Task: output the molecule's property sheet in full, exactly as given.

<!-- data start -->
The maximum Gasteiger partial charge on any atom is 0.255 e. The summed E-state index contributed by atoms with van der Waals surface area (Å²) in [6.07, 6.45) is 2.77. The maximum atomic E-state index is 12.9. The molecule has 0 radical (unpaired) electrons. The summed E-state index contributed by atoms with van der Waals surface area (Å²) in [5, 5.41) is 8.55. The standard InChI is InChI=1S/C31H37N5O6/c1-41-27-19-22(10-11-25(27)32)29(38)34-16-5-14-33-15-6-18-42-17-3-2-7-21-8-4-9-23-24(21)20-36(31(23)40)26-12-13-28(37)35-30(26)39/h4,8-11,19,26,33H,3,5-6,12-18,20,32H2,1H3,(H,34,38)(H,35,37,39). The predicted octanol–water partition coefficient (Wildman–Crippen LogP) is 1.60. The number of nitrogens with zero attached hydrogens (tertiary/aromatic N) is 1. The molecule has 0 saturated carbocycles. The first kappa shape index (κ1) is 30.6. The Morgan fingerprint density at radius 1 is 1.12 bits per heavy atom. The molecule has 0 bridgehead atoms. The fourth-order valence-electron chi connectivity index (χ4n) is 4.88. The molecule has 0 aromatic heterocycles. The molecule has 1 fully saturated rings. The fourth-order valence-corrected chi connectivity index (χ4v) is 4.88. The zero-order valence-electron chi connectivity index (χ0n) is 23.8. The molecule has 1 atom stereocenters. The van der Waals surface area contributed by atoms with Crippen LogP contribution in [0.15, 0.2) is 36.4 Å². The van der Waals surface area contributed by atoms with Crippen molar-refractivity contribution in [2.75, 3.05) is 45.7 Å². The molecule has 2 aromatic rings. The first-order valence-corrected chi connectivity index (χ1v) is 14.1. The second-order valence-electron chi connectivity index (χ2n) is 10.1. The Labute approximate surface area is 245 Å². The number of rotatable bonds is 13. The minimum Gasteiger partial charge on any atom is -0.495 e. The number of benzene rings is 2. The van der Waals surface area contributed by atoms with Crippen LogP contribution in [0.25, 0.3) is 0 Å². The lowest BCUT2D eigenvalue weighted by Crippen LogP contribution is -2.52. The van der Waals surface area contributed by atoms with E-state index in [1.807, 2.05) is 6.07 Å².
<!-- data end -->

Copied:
The maximum Gasteiger partial charge on any atom is 0.255 e. The summed E-state index contributed by atoms with van der Waals surface area (Å²) in [6.07, 6.45) is 2.77. The maximum atomic E-state index is 12.9. The molecule has 0 radical (unpaired) electrons. The summed E-state index contributed by atoms with van der Waals surface area (Å²) in [5, 5.41) is 8.55. The standard InChI is InChI=1S/C31H37N5O6/c1-41-27-19-22(10-11-25(27)32)29(38)34-16-5-14-33-15-6-18-42-17-3-2-7-21-8-4-9-23-24(21)20-36(31(23)40)26-12-13-28(37)35-30(26)39/h4,8-11,19,26,33H,3,5-6,12-18,20,32H2,1H3,(H,34,38)(H,35,37,39). The predicted octanol–water partition coefficient (Wildman–Crippen LogP) is 1.60. The number of nitrogens with zero attached hydrogens (tertiary/aromatic N) is 1. The molecule has 0 saturated carbocycles. The first kappa shape index (κ1) is 30.6. The Morgan fingerprint density at radius 1 is 1.12 bits per heavy atom. The molecule has 0 bridgehead atoms. The fourth-order valence-electron chi connectivity index (χ4n) is 4.88. The molecule has 0 aromatic heterocycles. The molecule has 1 fully saturated rings. The fourth-order valence-corrected chi connectivity index (χ4v) is 4.88. The zero-order valence-electron chi connectivity index (χ0n) is 23.8. The molecule has 1 atom stereocenters. The van der Waals surface area contributed by atoms with Crippen LogP contribution in [0.15, 0.2) is 36.4 Å². The van der Waals surface area contributed by atoms with Crippen molar-refractivity contribution in [2.75, 3.05) is 45.7 Å². The molecule has 2 aromatic rings. The first-order valence-corrected chi connectivity index (χ1v) is 14.1. The second-order valence-electron chi connectivity index (χ2n) is 10.1. The Labute approximate surface area is 245 Å². The number of rotatable bonds is 13. The minimum Gasteiger partial charge on any atom is -0.495 e. The number of benzene rings is 2. The van der Waals surface area contributed by atoms with Crippen LogP contribution in [0.25, 0.3) is 0 Å². The lowest BCUT2D eigenvalue weighted by Crippen LogP contribution is -2.52. The van der Waals surface area contributed by atoms with E-state index in [1.807, 2.05) is 6.07 Å².